I'm drafting this on Sunday morning before the games today are played so the numbers I quote here will not include today's games. I had some time over
the Thanksgiving holiday to let my mind wander - and that is never a good thing - and I thought about a new statistical measure for successful and
less than successful NFL teams. I'll call it the Sack Surplus for the lack of a better term - and because I'm the one who made it up.
I have always been mildly upset when people talk about the "Turnover Ratio" because if you even got a D+ in Algebra 1, you should recognize that the
"Turnover Ratio" is not a ratio. It is a difference. My Sack Surplus is the analog to the "Turnover Difference"; it is the difference between the
number of sacks that a team makes and the number it allows.
As with many stats, it is very good at explaining why the good teams are where they are and why the bad teams are where they are. In the "great
unwashed middle", there are teams with "good Sack Surpluses" and teams with "bad Sack Surpluses".
Going into today's games, there were 8 teams with records of 7-3 or better. The cumulative value of their sack surpluses (the number of sacks these
teams recorded minus the ones they allowed) was +75. Only one team had a record of 7-3 or better and had a negative number for its Sack Surplus and
that team was the Atlanta Falcons.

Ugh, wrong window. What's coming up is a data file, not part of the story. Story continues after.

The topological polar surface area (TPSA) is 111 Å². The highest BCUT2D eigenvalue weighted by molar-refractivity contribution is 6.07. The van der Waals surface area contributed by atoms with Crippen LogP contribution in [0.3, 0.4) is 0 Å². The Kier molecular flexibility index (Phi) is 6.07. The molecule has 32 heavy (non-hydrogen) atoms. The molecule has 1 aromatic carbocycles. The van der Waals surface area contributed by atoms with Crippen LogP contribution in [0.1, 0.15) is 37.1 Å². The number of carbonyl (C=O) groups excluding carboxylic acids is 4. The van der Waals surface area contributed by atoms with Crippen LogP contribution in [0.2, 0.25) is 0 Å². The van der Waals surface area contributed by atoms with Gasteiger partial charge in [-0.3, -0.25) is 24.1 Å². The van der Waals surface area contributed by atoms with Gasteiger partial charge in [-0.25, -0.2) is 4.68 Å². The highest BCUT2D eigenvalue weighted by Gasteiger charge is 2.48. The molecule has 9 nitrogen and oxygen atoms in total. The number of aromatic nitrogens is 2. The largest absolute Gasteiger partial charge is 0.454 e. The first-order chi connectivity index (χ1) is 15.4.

If you looked at all the teams with winning records in the NFL as of this morning, the cumulative sack surplus was +86. Only 3 teams with winning
records out of 13 had a negative sack surplus.
Going into today's games, there were 8 teams with records of 3-7 or worse. The cumulative value of their sack surpluses was -29. Only one team had a
record of 3-7 or worse and still had a positive number for its sack surplus and that team was the Carolina Panthers.
If you look at all the teams with a losing record in the NFL as of this morning, the cumulative sack surplus was -55. Of the 17 teams with losing
records, only 3 had a positive sack surplus.
I understand that there is only one statistic that absolutely measures success in the National Football League. The team that has the greater number
of points in the most games over a season will have the best winning record. I'm not suggesting that my Sack Surplus is an infallible indicator and I
realize that if you calculate this earlier than about halfway through the season you will come up with some real anomalies. But as the season moves
through the second half, you might be able to discern a winner or a loser in a game based on the Sack Surplus numbers for games between two teams with
It can't hurt - - or can it?
But don't get me wrong, I love sports...
Copyright The Sports Curmudgeon